Hillsdale College alumni have accomplished many great things, but Elizebeth Smith Friedman is in a class of her own.
This summer, the United States Coast Guard announced it would name its 11th Legend-Class National Security Cutter after Friedman, a 1915 alumna of the college.
When the Coast Guard’s crypto-nautical unit began, it consisted entirely of Friedman and her clerk. Friedman’s tools were only a pencil and a piece of paper, but that was enough. Over the course of Prohibition and World War II, the pair deciphered a total of 12,000 messages from Rum Runners, who illegally transported alcohol onto ships, to and from their fleets of boats landing on the American coast. Additionally, the unit intercepted radio signals from Vancouver to Mexico on the West Coast, from Newfoundland to the Bahamas on the East Coast, and from Cuba to British Honduras.
Friedman came to Hillsdale College in 1913 after transferring from Wooster College because it was closer to her ill mother. After graduating in 1915 with a degree in English, and an alumna of the Pi Beta Phi sorority, she headed to Chicago in search of a job.
It was her passion for Shakespeare and determination to prove his connection to Francis Bacon, however, that brought her to the Coast Guard after she shared her passion for the playwright during a phone call to Colonel George Fabyan. After she married William Friedman in 1917, the pair moved to Washington, D.C., to work for the War Department. From there, her career in the Coast Guard began, eventually earning her the title of ‘America’s first female cryptanalyst.’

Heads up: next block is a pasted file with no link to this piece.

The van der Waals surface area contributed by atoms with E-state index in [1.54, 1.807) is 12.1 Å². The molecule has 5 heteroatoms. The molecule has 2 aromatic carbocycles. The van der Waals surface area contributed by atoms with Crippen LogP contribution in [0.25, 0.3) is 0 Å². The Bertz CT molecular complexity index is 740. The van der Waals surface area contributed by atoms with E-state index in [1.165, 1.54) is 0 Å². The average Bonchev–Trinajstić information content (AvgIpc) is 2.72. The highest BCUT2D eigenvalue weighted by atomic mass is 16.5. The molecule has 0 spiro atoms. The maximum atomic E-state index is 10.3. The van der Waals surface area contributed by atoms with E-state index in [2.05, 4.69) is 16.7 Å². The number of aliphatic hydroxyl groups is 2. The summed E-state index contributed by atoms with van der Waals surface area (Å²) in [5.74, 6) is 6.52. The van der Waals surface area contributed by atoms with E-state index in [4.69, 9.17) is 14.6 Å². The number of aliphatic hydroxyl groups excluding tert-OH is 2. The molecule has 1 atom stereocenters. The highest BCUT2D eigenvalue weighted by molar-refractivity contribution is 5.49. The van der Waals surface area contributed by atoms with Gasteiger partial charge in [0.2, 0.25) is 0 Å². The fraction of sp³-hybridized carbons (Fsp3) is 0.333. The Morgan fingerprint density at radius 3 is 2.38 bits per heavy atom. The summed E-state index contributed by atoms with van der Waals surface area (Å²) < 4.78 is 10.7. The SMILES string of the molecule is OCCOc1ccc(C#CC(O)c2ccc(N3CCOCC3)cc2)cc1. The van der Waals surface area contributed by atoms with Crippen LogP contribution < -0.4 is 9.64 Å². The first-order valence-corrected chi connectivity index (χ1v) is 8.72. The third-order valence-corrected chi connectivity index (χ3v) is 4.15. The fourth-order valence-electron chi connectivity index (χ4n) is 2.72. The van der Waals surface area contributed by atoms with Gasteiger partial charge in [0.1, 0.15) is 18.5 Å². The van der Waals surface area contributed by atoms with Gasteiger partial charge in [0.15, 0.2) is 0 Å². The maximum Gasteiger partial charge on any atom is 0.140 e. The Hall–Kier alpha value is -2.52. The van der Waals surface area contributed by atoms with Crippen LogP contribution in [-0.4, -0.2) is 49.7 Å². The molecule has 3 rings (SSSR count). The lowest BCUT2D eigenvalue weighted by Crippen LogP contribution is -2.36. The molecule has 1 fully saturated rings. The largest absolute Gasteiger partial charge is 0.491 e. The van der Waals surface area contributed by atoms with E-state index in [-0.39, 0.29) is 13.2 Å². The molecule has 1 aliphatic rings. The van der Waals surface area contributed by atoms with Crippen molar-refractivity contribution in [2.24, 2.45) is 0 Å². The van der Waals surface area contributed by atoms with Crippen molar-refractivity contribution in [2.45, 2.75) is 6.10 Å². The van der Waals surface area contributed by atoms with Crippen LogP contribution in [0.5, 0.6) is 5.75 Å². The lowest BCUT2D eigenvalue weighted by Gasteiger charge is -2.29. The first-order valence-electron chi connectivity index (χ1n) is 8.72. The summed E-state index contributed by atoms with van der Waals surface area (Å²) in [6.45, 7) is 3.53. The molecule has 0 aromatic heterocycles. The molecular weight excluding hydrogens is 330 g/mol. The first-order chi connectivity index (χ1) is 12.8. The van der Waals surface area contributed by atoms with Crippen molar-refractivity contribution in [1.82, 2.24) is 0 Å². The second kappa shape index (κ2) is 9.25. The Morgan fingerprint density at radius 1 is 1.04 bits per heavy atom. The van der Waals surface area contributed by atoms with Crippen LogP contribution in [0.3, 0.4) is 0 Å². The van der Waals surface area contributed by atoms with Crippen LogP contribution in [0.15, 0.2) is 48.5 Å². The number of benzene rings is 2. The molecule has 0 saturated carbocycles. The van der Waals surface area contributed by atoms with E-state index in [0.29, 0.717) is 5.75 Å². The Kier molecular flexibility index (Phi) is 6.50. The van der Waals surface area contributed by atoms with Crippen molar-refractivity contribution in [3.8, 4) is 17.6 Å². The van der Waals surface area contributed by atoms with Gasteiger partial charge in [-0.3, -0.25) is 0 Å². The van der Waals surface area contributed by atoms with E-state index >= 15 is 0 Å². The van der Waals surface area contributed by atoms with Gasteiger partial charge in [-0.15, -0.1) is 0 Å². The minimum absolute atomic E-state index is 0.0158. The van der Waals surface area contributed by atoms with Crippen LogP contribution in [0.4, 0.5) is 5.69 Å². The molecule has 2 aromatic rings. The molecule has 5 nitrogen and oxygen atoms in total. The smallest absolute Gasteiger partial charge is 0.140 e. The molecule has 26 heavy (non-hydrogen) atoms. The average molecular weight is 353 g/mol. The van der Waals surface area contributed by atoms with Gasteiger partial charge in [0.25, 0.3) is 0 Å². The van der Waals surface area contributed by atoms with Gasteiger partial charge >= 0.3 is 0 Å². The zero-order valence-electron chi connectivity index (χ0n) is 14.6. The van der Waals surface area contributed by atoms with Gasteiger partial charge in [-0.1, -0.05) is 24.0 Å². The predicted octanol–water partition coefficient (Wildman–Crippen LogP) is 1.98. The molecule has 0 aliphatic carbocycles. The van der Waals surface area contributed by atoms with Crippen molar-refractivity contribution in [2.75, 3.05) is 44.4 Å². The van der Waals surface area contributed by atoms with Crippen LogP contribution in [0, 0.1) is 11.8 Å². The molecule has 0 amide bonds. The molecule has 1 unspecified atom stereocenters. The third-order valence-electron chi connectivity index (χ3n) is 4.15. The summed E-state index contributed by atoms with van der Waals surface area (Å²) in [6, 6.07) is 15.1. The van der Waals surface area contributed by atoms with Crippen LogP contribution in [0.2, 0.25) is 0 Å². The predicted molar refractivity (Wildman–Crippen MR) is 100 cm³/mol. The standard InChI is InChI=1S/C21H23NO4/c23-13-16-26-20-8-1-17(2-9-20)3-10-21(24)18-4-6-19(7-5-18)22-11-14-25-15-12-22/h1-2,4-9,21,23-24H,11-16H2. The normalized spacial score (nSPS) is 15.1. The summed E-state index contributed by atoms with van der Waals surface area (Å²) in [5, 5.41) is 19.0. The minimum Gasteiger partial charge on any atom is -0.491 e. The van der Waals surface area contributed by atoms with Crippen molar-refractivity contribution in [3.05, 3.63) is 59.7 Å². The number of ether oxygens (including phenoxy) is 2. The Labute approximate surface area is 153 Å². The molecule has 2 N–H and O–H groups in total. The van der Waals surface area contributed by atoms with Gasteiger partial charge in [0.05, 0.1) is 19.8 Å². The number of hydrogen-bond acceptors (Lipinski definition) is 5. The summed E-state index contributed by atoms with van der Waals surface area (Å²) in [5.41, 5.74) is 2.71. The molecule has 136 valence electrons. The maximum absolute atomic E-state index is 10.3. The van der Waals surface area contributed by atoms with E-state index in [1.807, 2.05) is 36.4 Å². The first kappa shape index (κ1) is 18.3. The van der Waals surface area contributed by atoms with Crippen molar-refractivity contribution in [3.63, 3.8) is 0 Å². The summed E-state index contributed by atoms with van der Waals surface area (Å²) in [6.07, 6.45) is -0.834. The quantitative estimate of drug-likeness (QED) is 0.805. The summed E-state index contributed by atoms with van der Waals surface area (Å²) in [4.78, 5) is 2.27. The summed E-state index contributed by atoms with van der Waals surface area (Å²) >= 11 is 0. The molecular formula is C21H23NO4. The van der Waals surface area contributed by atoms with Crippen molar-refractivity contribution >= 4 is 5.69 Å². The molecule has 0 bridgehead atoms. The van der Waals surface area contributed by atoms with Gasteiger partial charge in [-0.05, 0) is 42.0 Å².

Her accomplishments are numerous and range from decoding messages from Mandarin and becoming a secret agent for the Treasury Department to testifying in smuggling trials.
“It was her love of language studies that really aided her,” said Linda Moore, Mossey Library’s retired historian. “It shows you what you can do with an English degree.”
This isn’t the first time Friedman has been recognized for her extraordinary career. She received an honorary law degree from Hillsdale College in 1930 and is listed on the C.I.A. Wall of Honor.
But the Coast Guard ship is the highest honor of all.
According to the Coast Guard, the ship is one of the largest, and most sophisticated ships of its time. The 418-foot ship cuts through hazardous waters around the globe and will be primarily stationed between the North and East Pacific.
“Legend-Class cutters honor women and men who have a legendary status in the Coast Guard’s rich history,” the Coast Guard said in a press release. “These individuals reflect a proud diversity of missions, historical periods, and career backgrounds, and continue to inspire us.”